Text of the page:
So lets say that you are completely on-board with prepping. But you are frustrated because your wife (or let’s flip it… your husband) is not on board. What do you do?
Here are a few thoughts (lets hear yours too).
Motivation for Preparedness
The number one factor is motivation. That’s true of most anything, right? Motivation is required to get action. So what are some motivators to use in order to get your ‘significant other’ on board with preparedness?
Don’t call it “prepping”
I’m guilty of it too. I do try to re-phrase the lifestyle to “preparedness-minded” or just prepared or preparedness. Why? Because long ago, a particular Reality TV Show kind of ruined the word “prepper”. They were after ratings (like all shows). So they purposely chose people and situations which were often “out there”, sometimes kinda “nutty”. They didn’t want plain vanilla “boring” preparedness (like much of it really is).
Anyway, the stereotype stuck. So it’s probably better not to use that word when trying to get your spouse or partner on board with preparedness.
Point out examples when and where preparedness would have been a big advantage!
Remember just several weeks ago when much of Texas and regions lost power? The polar vortex and snow & ice shutting down the region? That lasted quite awhile. Many millions were affected! Sounds like a good reason to be prepared, right?
The entire year of 2020 with Covid and Lockdowns! If people didn’t learn a preparedness lesson from that, I suppose they never will.
There are short term, medium term, and long term systemic risks to our lifestyle. Start pointing them out.
Things are good right now. So they will always be good, right? This is normalcy bias. Most people have it to one extent or another. This condition makes it difficult to foresee risks and therefore nearly impossible to prepare for them.
Shedding one’s normalcy bias involves critical thinking, logic and common sense. Thinking outside the box. Questioning.
The realization that some ‘things’ could go wrong in an instant, while other bad ‘things’ may progress more slowly.
TIP: If you can get someone to read this book, it might do the trick…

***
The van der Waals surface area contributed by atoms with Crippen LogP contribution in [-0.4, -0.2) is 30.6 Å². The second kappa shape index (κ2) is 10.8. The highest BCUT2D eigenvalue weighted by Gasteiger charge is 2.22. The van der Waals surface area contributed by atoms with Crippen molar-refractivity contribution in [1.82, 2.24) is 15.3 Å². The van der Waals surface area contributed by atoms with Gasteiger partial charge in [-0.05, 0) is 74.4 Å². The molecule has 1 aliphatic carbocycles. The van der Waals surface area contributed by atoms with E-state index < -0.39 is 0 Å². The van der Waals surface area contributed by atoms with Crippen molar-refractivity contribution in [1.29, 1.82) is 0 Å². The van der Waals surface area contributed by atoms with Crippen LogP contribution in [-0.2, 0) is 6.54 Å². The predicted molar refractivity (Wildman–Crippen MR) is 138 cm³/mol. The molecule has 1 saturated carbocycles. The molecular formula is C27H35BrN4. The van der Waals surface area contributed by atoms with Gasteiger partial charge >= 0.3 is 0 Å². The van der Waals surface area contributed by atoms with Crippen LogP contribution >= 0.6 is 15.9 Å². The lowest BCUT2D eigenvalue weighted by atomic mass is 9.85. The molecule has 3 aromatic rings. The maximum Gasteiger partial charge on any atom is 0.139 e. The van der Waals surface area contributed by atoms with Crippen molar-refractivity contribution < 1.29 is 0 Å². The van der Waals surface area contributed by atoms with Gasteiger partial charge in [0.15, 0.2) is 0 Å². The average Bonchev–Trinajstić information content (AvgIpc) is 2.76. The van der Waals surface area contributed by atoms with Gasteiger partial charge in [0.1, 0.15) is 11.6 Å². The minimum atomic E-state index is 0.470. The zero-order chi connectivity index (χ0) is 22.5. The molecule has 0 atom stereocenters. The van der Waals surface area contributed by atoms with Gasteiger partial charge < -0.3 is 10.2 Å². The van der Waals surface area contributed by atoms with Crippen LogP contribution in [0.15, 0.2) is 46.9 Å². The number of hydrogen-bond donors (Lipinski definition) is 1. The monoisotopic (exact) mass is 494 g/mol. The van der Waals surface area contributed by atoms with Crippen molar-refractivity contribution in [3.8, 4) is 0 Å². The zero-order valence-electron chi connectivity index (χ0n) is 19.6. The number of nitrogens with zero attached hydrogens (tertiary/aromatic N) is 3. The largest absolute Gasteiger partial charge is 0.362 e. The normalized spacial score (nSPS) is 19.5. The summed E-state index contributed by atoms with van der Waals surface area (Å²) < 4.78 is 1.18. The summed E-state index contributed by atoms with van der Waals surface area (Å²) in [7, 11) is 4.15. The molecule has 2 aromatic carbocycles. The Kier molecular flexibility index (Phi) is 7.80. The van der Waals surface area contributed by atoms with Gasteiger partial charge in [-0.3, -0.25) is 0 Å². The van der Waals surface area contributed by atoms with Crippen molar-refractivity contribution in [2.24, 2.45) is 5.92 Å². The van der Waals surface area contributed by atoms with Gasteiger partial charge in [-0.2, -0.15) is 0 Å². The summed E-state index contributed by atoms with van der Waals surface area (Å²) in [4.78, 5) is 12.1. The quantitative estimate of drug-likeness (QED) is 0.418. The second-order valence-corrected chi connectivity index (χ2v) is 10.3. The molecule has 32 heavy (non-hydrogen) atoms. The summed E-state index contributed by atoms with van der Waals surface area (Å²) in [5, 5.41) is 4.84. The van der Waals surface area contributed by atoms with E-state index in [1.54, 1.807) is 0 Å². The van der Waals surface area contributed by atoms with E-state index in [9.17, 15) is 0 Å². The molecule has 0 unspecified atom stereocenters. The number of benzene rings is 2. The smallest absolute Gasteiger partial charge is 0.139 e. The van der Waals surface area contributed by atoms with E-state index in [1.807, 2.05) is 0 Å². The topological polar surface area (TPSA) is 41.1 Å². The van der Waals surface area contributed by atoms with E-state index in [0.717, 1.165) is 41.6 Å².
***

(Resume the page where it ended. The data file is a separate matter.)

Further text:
>> One Second After
(view on amzn)
Preparedness really is frugal in many ways.
Being prepared can and will save money over time. Not for everything, but many things. How’s that? Because there is always built-in inflation to our monetary system. Stuff you buy now will cost more later. And your income probably will not keep up with that. Maybe it will, maybe it won’t. Just pointing it out.
Food is the best example. Food prices are skyrocketing as I type this. Every category has its own “inflation” or reasons for price increasing. There are many reasons why food prices are going up rapidly right now. So the more you buy now, the more you save into the future. So point that out.
Start Small if you must.
Nearly everyone’s budget is tight these days. If your budget is stretched too thin, could this be an issue for convincing.
If that’s the case, then don’t start with the expensive projects (and don’t even talk about them yet).
Start small if you have to. It’s fairly easy to slowly build a deeper food pantry by simply buying a bit extra each time you go to the grocery store (for example). Or starting with acquisitions that don’t cost so much…
If your spouse is not on-board yet, you might want to consider how this appears. Maybe you should hold off on that BIG preparedness project for now. Instead, start with a few smaller prep projects (at least until she’s finished reading that book I mentioned earlier – whereby she will probably want you to start on that ‘big’ project right away!!)
Remember that being prepared is largely about the ability to adapt with the resources that you have on-hand. It’s not all about the ‘stuff’ (although it helps).
It can be a difficult thing if your wife or husband is not on the same page as you regarding preparedness or the mindset thereof. Fortunately for me, Mrs.J and I are on the same page, and always have been.
I’m curious though if any of you are having this problem. Or if any of you have succeeded at convincing the other that there are risks out there worth preparing for. How did you do it?